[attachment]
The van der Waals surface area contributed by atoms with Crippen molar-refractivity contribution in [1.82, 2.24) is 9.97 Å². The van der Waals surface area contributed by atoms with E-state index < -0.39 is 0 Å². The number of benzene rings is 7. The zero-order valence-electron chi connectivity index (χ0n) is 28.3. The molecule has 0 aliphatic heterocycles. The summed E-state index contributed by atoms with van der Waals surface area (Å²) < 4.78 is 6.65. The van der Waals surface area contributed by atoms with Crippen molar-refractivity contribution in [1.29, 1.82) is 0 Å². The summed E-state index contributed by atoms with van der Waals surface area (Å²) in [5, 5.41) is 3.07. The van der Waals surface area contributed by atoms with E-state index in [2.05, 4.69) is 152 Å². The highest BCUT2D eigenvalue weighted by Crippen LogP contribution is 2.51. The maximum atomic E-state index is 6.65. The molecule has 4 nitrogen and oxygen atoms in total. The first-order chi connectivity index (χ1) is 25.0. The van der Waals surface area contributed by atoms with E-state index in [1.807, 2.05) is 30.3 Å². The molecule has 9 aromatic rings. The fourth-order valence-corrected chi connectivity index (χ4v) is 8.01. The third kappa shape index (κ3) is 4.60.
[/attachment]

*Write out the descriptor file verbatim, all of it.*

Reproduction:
The van der Waals surface area contributed by atoms with Crippen molar-refractivity contribution in [1.82, 2.24) is 9.97 Å². The van der Waals surface area contributed by atoms with E-state index < -0.39 is 0 Å². The number of benzene rings is 7. The zero-order valence-electron chi connectivity index (χ0n) is 28.3. The molecule has 0 aliphatic heterocycles. The summed E-state index contributed by atoms with van der Waals surface area (Å²) < 4.78 is 6.65. The van der Waals surface area contributed by atoms with Crippen molar-refractivity contribution in [1.29, 1.82) is 0 Å². The summed E-state index contributed by atoms with van der Waals surface area (Å²) in [5, 5.41) is 3.07. The van der Waals surface area contributed by atoms with E-state index in [2.05, 4.69) is 152 Å². The highest BCUT2D eigenvalue weighted by Crippen LogP contribution is 2.51. The maximum atomic E-state index is 6.65. The molecule has 4 nitrogen and oxygen atoms in total. The first-order chi connectivity index (χ1) is 25.0. The van der Waals surface area contributed by atoms with E-state index in [1.807, 2.05) is 30.3 Å². The molecule has 9 aromatic rings. The fourth-order valence-corrected chi connectivity index (χ4v) is 8.01. The third kappa shape index (κ3) is 4.60.